Sunday, November 10, 2013

Dominican Liberation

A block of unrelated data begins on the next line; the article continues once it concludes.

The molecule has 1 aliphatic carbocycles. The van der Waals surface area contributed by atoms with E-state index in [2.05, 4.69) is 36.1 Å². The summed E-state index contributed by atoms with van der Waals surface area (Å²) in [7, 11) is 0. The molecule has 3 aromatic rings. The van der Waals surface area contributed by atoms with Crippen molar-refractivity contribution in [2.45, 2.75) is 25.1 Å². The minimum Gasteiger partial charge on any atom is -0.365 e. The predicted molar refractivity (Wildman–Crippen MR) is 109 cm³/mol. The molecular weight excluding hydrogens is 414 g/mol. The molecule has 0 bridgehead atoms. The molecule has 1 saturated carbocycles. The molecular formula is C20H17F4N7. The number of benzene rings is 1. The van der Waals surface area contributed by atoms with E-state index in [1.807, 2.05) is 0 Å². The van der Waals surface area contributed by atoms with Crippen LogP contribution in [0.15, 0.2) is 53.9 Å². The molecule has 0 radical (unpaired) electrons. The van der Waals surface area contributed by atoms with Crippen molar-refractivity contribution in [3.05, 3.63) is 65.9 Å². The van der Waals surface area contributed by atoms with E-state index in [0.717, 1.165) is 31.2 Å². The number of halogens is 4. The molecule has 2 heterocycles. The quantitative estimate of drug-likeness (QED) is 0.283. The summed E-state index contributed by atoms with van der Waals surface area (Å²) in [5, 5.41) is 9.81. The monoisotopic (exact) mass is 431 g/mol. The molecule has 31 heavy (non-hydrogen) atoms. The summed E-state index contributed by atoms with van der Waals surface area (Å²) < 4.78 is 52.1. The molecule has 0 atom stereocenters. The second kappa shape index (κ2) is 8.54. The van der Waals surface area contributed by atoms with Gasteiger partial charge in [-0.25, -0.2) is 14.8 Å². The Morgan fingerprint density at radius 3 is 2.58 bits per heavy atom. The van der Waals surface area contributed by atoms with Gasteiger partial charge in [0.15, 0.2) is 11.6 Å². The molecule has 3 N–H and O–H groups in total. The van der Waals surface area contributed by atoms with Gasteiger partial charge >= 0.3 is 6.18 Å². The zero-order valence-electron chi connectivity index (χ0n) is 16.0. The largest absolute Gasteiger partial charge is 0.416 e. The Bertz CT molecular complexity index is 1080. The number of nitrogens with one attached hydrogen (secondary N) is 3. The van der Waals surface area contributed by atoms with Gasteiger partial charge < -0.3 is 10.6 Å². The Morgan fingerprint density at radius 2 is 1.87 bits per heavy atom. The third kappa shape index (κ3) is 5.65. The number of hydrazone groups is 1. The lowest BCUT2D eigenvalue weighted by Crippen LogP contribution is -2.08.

Public opposition against Trujillo is memorialized in the story of the three Mirabal Sisters who are remembered as national heroes.  The eldest sister, Patria, born on the anniversary of the Dominican Republic's independence, was sent to Inmaculada Concepci√≥n, a Catholic school in La Vega.  Her three sisters Dede, Minerva and Maria Teresa followed her.  There, Minerva became involved in the underground movement to over throw Trujillo through the influence of school friends whose relatives had been tortured and killed by Trujillo's army.  Trujillo had his own designs the beautiful Mirabel girls.  In October 1942 Trujillo hosted a party to commemorate Columbus's discovery of the Americas to which he invited the Mirabal family. The girls really did not want to attend but there was no way to refuse.  When a huge storm came up in the middle of the party, they seized the chance to escape.  Trujillo reacted swiftly to this slight and called an armed guard to force them to return.  Trujillo had Don Enrique, the father of the family put in prison and placed the girls and their mother under house arrest where Minerva was interrogated every day.  Throughout the 1950's the members of the Mirabal family were routinely thrown in prison and harassed.  On June 14 1959 the Dominican Liberation Movement, led by Minerva's husband, attempted to topple Trujillo's dictatorship, but failed. More and more young middle class Dominicans joined the movement and Trujillo began arresting thousands of young people and imprisoning them for their opposition. The Catholic Church intervened and officially condemned the arrests. Catholic schools and universities, including those run by Dominican Sisters, provided refuge and support for the underground liberation movement and were threatened with closure by the state.